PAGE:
Experience shows that if you can fit a lot in your pockets, it’s not always a good thing. When bikepacking, less is more and every gram too much can take its toll on the road. Fortunately, we have understood this in the meantime and have not let ourselves be carried away by the somewhat larger space available. So we just enjoyed the fact that packing was stress-free and that we would always have had some reserves. By the way, another plus: the vent valves. They ensure that the two packsacks for handlebars and saddle can be compressed properly at the very end and can then really be strapped into their respective holders as a tight package.
Deuter Bikepacking bag test – on tour
The bike is packed – off we go! It’s not the first time we’ve set off on a trip with new bags and initially we’re in good spirits. Freshly packed, it all looks very good most of the time. But how well thought-out bikepacking bags really are usually becomes apparent only when you’re on the road. After many gravel roads, potholes and various loading and unloading, everything should still fit as well as it did on the departure. Is this the case with the Cabezon bags from Deuter?
In fact, there were no “incidents” en route. The apparent high quality of all the material pays off. Especially the high-quality buckles: None of the straps come loose. With other bags, it can happen that you have to tighten them on the way. During our Deuter bikepacking bag test, this was never necessary. A big thumbs up for that!
In general, the Deuter bags make a very high-quality impression. The pack sacks themselves seem really robust and are – as we were “allowed” to see thanks to various heavy rain showers – absolutely waterproof. All tension straps, velcro straps and especially the associated seams appear extremely durable and tear-resistant. Only with the air valves did we have the thought: “Let’s see how long they last …”. In fact, there were no problems – nevertheless, they seem somewhat vulnerable to defects.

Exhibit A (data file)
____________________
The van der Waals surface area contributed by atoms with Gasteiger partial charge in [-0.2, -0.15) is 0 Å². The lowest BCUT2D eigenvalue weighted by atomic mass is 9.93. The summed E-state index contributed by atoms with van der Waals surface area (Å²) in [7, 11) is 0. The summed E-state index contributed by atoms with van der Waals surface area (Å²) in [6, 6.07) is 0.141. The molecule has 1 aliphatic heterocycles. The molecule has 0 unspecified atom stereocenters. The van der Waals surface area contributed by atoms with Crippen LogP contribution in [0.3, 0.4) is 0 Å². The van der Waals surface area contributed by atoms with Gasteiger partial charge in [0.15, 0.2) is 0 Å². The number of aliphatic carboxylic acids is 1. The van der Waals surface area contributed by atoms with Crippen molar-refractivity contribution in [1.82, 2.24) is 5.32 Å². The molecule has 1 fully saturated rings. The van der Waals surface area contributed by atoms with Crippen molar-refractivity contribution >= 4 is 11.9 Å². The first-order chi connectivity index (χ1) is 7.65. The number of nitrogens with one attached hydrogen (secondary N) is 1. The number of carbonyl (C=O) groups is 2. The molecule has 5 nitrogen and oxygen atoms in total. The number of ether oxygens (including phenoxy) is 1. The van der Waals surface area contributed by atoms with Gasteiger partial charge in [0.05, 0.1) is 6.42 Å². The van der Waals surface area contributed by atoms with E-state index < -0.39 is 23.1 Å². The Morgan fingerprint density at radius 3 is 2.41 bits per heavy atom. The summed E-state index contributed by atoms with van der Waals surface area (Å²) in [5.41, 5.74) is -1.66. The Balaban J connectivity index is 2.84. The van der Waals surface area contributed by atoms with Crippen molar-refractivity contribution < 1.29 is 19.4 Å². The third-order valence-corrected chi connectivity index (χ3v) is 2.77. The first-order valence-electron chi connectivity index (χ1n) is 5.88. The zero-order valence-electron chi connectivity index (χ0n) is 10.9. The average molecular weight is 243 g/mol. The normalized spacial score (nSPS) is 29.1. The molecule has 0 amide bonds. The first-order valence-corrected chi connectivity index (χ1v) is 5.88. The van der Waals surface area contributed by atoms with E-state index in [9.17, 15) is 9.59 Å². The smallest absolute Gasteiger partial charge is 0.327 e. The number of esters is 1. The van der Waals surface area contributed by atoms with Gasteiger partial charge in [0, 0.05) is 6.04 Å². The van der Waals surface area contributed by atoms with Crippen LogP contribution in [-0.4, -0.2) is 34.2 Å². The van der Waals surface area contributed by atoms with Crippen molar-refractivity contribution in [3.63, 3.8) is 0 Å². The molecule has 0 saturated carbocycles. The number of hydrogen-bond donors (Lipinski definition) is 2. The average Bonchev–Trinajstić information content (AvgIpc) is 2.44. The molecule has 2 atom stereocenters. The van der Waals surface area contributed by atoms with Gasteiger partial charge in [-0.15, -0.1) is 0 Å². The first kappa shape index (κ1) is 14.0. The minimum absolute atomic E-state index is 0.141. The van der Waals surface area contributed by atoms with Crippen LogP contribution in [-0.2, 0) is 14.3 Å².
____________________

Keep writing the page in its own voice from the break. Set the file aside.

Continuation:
And how do the “extra straps” on the handlebar bag and on the saddle bag work? As already mentioned above: All in all, the Deuter bags offer top function and do not cause any problems on the road. In that respect, the concept works very well. Nevertheless, the aforementioned tensioning strap on the handlebar roller in particular does not look very “elegant” in the long run. The bracket twists anyway – especially when the paths are often really bumpy. This happens because the two spacers can be compressed further and further and bend away downwards over time. There is certainly still slight potential for optimisation here.
Deuter bikepacking bag test – bottom line
Even if not every little detail is perfect right away: Deuter has done a hell of a lot right with its Cabezon bags. In particular, the high quality of the materials makes a positive impact on the way. Everything seems absolutely robust, especially the typical weak points like plastic buckles or seams give no reason for concern. We travelled many kilometres with the Deuter Cabezon series and did not have one “incident”. No twisting, no lashing – everything stayed in place. The bags really do offer a lot of storage space and are particularly easy and compact to pack – also thanks to the air valve. Last but not least, Deuter is of course also a real recommendation when it comes to sustainability.